‘Living with Covid’ proving easier said than done for UK workforces

We are now more than four months into the UK’s brave new ‘Living with Covid’ era, a term adopted by the government after scrapping the various restrictions that have been in place since March 2020.

Free Covid tests were the last to go in April, the final pandemic weight lifted off the economy’s fatigued shoulders. Britain was finally open for business again.

If only it were that simple. If the last two years have taught us anything, it is how no magic wand can make Covid disappear, nor indeed any of its many damaging, longstanding impacts.

The end to free universal Covid testing in April came at a bad time. Businesses up and down the country were, and still are, suffering from spiralling costs; the domestic implications from the war in Ukraine compounding the impact of national insurance rate hikes. Add in a record spike in UK Covid cases, and TUC President Frances O’Grady’s forecast of ‘a perfect storm’ for the UK economy is now edging closer.

Ripping the plaster off has led to high levels of avoidable absences, causing more disruption to businesses, especially those that rely on a smaller pool of staff to operate. Understandably given the circumstances, very few firms have introduced ‘Covid safe plans’ for their employees. Without the security blanket of free tests, worker confidence has plummeted as infections spread unchecked.

This absenteeism is a serious problem, but it can feel like a distant, theoretical concept employed by economists rather than the working man or woman. And yes, the long-term productivity cost to the economy could be crippling, but we are also feeling the effects of absenteeism in everyday life right now. When family holidays are cancelled with a few hours’ warning due to airport staff shortages, absenteeism’s real-world impact is painfully clear.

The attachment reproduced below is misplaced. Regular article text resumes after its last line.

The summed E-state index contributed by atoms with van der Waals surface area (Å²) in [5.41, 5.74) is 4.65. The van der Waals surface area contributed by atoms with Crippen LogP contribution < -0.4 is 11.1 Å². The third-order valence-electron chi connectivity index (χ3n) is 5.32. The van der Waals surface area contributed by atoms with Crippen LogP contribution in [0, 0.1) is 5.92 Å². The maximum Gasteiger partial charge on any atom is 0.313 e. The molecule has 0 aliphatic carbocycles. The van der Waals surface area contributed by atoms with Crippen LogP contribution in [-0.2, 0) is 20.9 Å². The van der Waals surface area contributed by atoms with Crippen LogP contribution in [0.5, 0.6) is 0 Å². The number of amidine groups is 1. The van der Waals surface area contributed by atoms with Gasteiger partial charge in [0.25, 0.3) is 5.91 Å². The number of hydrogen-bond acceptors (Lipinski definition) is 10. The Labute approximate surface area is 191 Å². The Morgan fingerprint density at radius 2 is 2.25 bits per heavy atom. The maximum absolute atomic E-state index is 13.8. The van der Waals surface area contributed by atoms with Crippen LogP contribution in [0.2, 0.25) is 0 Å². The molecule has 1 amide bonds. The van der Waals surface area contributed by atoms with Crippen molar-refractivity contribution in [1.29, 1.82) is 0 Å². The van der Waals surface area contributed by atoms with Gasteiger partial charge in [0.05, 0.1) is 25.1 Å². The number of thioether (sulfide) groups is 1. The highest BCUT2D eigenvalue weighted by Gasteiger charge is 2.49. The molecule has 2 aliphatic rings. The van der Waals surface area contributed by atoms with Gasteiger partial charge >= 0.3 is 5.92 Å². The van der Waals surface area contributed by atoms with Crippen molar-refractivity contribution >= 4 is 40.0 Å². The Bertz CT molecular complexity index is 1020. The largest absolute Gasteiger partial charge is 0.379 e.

One in ten flights – or 100 a day – are forecast to be cancelled at Gatwick airport alone over the summer holidays, a prediction made when Covid cases were relatively low. Add in the fact that UK infections UK jumped by 800,000 last month and the industry could yet be brought to its knees.

The answer cannot lie in rushing workers back while still suffering from Covid symptoms. New research, led by King’s College professor Tim Spector, estimates that if people begin to return to work before their symptoms pass it could lead to an extra 240,000 hospitalisations and 30,000 deaths over the next year.

So, how do we keep workers safe? Testing remains key but with realistic and achievable parameters.

Smaller firms can implement once-a-week screening programmes of their workforce, which keeps the level of testing manageable and affordable, while ensuring high quality and accurate results. Companies with testing regimes in place have seen reductions in absenteeism and have been able to safely bring employees back into the workplace. We have witnessed employees pushing back against decisions to remove programmes, as the screenings are seen as a benefit that not only facilities their safety on site but reassures them when going about their everyday lives.

Solid testing foundations can then allow businesses to unlock longer lasting, general health benefits for their employees. Our screening programmes have shown that testing can support proactive health among staff, increase the performance of the workforce, improving the business productivity and raising overall workforce confidence and trust in their employer. This new approach to employers investing in their people and employees taking control of own health will benefit employer, employee, family and community en masse.

This is particularly important for a younger generation of workers who have acclimatised to the routine of home working and will require more convincing to return to the office. Commuter numbers are still more than 20 per cent below pre-pandemic levels – more than double the levels in most other European countries.

Having worked alongside critical industries at the height of the pandemic, I saw first-hand the immense pressures certain businesses were under to stay operational when most of the nation had ground to a halt. The rest of the UK’s business population must now react to the very real threat of spiking Covid cases and take the necessary steps to inject confidence back into workforces and bolster business resilience for the years ahead.

Stuart MacLennan
Stuart MacLennan

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